When Peter M. Lenkov was a kid in Montreal, he remembers watching Hawaii Five-O with his dad, and what a treat it was to escape the Canadian winter once a week for the island police procedural drama that originally ran from 1968-1980.

Years later, Lenkov serves as showrunner and executive producer for CBS’s reboot of the series—now in its eighth season—and spoke Friday about TV’s current renaissance of revivals and remakes during the Drama Summit West 2018 conference in Los Angeles.

For him, as a kid he had a lot of unanswered questions about the characters on the show, and bringing it back has been a way for him to develop their backstories in a way that also resonated with viewers in a post 9/11 context when it began airing in 2010.

“I really went in and said, this is our way of getting to tell veteran stories,” he said about the decision to greenlight the series. “It’s the fact that there was a purpose for it to exist today, whereas maybe if they tried to do it 10 or 15 years ago, it wouldn’t have been as relevant.”

Pitching shows with existing IP can often be easier than trying to sell an original idea because there’s a preconceived notion built around it that reduces the unknown and can attract talent, paneles agreed.

“You look at existing IP and there’s an inspiration for ideas, characters you can use, a world that is already set up,” said Chris Selak (Step Up High Water), executive vice president and head of worldwide scripted television for Lionsgate. “A lot of times, for me it’s about the tone, because tone is really hard to sell to the room.”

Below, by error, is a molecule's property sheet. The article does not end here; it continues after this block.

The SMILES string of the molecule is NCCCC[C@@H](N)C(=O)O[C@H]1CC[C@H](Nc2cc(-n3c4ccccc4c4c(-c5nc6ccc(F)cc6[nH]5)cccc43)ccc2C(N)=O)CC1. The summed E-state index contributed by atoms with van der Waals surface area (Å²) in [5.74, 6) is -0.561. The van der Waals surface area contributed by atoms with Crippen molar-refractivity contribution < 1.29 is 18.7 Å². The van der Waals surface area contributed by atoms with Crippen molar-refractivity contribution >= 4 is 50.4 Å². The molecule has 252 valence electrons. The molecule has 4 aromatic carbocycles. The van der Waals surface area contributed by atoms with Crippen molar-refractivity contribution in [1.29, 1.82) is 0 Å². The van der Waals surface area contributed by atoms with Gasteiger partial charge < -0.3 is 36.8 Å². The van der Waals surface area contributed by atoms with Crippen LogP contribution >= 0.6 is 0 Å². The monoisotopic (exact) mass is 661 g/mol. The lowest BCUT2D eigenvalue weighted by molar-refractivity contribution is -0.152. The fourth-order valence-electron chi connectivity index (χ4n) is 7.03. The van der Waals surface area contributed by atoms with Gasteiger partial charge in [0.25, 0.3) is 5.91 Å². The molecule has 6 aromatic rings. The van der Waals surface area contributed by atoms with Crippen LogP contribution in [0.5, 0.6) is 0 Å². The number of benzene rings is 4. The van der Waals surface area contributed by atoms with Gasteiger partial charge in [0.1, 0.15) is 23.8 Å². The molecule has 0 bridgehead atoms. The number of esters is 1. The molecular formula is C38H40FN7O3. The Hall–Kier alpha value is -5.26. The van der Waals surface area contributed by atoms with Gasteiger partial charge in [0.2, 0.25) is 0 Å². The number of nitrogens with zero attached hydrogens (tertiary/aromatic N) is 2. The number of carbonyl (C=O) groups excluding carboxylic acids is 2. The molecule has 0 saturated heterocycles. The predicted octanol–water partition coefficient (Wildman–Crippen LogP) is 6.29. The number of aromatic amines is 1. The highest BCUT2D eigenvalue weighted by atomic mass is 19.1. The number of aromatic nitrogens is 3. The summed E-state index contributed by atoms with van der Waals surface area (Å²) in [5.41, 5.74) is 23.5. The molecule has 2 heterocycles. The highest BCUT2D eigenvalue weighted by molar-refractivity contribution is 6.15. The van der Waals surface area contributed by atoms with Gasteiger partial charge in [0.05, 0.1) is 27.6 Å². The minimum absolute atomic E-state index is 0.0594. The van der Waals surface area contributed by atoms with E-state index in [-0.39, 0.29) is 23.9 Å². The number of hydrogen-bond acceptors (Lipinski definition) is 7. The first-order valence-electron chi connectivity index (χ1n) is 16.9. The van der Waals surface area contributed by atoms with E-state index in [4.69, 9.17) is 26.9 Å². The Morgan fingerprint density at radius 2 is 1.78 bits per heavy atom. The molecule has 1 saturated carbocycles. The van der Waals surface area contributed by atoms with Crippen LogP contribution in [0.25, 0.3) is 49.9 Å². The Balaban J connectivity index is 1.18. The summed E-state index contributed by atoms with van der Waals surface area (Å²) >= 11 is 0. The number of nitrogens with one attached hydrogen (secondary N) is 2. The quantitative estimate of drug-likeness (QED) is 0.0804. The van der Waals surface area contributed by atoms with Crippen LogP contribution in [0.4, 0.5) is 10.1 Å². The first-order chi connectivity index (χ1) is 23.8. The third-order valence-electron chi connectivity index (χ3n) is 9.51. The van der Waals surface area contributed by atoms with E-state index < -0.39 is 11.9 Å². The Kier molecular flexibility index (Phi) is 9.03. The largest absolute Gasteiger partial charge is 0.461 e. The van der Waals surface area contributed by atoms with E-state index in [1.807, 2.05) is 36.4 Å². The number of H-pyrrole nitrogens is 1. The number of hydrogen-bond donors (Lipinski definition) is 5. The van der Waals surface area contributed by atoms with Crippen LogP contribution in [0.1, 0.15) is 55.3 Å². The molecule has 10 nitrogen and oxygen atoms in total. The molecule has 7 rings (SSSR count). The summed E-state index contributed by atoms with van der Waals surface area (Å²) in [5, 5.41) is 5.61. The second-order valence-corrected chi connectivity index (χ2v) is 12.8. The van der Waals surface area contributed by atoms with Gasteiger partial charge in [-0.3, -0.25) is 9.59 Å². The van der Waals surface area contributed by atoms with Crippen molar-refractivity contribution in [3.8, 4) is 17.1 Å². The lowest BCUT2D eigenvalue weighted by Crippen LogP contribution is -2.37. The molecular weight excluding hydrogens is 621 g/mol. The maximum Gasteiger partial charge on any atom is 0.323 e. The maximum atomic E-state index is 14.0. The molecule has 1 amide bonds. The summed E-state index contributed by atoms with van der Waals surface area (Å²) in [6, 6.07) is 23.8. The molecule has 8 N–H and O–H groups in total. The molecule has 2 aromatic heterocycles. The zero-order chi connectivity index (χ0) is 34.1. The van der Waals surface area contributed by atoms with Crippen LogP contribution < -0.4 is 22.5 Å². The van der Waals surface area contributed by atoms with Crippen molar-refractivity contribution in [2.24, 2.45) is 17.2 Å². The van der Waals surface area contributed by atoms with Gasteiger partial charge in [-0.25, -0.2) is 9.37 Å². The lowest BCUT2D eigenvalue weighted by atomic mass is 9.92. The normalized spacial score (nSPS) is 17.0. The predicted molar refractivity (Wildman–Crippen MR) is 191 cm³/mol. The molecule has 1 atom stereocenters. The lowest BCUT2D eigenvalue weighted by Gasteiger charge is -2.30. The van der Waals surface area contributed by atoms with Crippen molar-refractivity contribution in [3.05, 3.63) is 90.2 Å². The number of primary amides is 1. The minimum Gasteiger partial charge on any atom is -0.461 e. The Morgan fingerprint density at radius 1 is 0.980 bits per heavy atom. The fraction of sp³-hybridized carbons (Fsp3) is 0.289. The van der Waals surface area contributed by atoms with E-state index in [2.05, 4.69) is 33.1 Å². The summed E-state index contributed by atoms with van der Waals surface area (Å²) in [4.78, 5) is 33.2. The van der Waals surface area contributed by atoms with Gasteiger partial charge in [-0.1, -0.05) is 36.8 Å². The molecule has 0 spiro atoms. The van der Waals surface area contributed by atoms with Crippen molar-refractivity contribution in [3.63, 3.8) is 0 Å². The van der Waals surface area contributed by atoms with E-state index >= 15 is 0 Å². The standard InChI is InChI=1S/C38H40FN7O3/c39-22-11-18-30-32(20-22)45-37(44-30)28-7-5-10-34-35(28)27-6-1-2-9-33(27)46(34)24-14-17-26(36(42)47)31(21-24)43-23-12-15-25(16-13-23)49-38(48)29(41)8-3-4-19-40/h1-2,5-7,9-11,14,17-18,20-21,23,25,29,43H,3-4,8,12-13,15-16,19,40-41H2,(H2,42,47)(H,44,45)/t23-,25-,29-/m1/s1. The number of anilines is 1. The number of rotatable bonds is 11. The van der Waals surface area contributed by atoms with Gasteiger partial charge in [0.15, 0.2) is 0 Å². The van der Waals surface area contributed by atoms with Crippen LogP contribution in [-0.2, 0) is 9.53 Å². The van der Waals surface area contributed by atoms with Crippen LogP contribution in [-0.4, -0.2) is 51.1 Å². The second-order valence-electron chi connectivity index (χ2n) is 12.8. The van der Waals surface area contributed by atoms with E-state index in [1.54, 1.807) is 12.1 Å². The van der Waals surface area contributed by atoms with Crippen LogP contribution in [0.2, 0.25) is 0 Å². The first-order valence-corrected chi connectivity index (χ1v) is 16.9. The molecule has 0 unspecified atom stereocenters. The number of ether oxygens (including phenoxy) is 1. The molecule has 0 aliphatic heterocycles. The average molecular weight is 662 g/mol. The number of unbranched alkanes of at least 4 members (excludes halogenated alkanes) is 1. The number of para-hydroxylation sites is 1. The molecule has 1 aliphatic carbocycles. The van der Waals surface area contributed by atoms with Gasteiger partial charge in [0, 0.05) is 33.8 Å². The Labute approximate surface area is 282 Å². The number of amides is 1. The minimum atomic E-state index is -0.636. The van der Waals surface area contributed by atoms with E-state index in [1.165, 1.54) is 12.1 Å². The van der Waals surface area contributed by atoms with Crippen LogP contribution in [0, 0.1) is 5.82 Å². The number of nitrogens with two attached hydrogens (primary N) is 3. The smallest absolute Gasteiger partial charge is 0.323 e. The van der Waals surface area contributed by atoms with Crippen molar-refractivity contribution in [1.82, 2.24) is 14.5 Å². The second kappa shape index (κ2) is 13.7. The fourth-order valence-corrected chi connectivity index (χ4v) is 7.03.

That sentiment rings true in Lionsgate’s development of upcoming Starz series The Continental, a spin-off of the John Wick film franchise that revolves around the happenings at the hotels which serve as refuges for assassins.

“The hotels are much more of a character in our adaptation, and that’s where we start,” Selak said of the show. “It will reflect the feature franchise, but it will very quickly have a life of its own.”

Indeed, while it can be more straightforward to attach a meaningful package to a project based on existing IP, each pitch comes with its own of set of hurdles when it comes to convincing buyers the reboot or revival is worth doing, panelists said.

Remakes require a fresh take, and that’s something The Continental does well, said Lenkov.

“You’re really taking that IP and you’re not re-treading something, you’re expanding the whole world,” he said. “That’s a reason for it to exist, because you want to know more about that hotel.”

Ted Gold, senior VP of development and original programming, Paramount Network, is taking a similar approach with Yellowstone, a drama starring Kevin Costner and from writer Taylor Sheridan (Hell or High Water, Sicario), that aims to revive the popularity of westerns.

One of the challenges today is trying to develop something that stands out, and “the genre itself is is a good way to zag when everybody is zigging,” Gold said.

Westerns had a following for so long, and Yellowstone is a way to bring it back, but from a contemporary perspective, he said. It has all the western tropes: a powerful ranch family, Native American conflict, law enforcement, drama and action, but is set in present day instead of being a period piece.

One of the tricks to a successful revival is being able to dig into the elements that made the original special in the first place, he said. Characters and story always come first, but an adaptation of any well-known property or genre worth revisiting needs to tap into the universal themes that made people love it in the first place.

“What was that journey about, and how does that work today?” Gold asked. “You have to go into the franchise and find the primal drivers, and figure out how that can be modeled and twisted to feel fresh.”

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